Curtis (Curtis Mayfield album)
|Studio album by|
|Recorded||May - July 1970|
|Studio||RCA Studios, Chicago|
|Curtis Mayfield chronology|
|Singles from Curtis|
Curtis is the debut album by American soul musician Curtis Mayfield, released in September 1970. Produced by Mayfield, it was released on his own label Curtom Records. The musical styles of Curtis moved further away from the pop-soul sounds of Mayfield's previous group The Impressions and featured more of a funk and psychedelic-influenced sound. The album's subject matter incorporates political and social concerns of the time.
Curtis sold well at the time charting at number one on the Billboard Black albums (for five nonconsecutive weeks) and number nineteen on the Billboard Pop albums charts. Only the single "(Don't Worry) If There's a Hell Below, We're All Going to Go" charted in the United States; however, an edited version of "Move On Up" would spend 10 weeks in the top 50 of the UK Singles Chart.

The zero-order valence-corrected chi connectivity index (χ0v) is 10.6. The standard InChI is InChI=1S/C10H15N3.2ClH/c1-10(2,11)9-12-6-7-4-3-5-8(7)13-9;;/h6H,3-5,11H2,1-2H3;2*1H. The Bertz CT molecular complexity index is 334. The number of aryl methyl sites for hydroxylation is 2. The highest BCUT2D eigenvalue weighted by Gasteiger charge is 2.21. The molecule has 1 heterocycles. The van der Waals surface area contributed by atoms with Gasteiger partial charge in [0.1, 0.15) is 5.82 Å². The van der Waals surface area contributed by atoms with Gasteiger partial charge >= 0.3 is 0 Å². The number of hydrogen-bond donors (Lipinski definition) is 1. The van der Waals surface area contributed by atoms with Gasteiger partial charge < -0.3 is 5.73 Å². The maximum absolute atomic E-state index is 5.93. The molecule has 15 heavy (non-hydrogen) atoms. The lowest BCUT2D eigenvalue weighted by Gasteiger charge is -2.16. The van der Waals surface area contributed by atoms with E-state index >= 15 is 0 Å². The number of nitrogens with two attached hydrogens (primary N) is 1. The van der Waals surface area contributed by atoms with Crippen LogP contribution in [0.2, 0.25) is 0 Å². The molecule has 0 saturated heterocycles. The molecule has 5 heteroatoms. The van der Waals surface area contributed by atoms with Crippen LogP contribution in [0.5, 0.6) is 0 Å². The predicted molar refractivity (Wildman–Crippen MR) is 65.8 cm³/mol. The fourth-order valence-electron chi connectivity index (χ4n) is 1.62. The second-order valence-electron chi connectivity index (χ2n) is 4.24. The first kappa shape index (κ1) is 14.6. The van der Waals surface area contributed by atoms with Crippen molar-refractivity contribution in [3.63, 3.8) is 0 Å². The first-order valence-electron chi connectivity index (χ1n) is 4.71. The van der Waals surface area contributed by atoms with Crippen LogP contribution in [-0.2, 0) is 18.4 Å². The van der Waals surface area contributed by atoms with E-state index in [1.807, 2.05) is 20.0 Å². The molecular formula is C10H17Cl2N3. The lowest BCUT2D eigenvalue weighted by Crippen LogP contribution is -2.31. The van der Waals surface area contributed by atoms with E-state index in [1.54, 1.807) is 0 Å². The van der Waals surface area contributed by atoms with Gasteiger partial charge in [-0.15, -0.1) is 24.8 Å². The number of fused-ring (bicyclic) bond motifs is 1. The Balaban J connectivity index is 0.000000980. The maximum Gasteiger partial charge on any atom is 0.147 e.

Mayfield began work on his own self-titled album in 1970. Although he never intended to leave the Impressions permanently, he would officially leave them in 1971, under recommendation from his business manager Marv Stuart and given the trend for both R&B and rock artists to go solo.
Recording and production
Like with some of his later Impressions work, Mayfield's lyrics reflected the social and political concern rising in black America at the time. Mayfield was one of the earliest artists to speak openly about African-American pride and community struggle. Mayfield reflected upon this time as a "happening era...when people stopped wearing tuxedos...people were getting down a little more."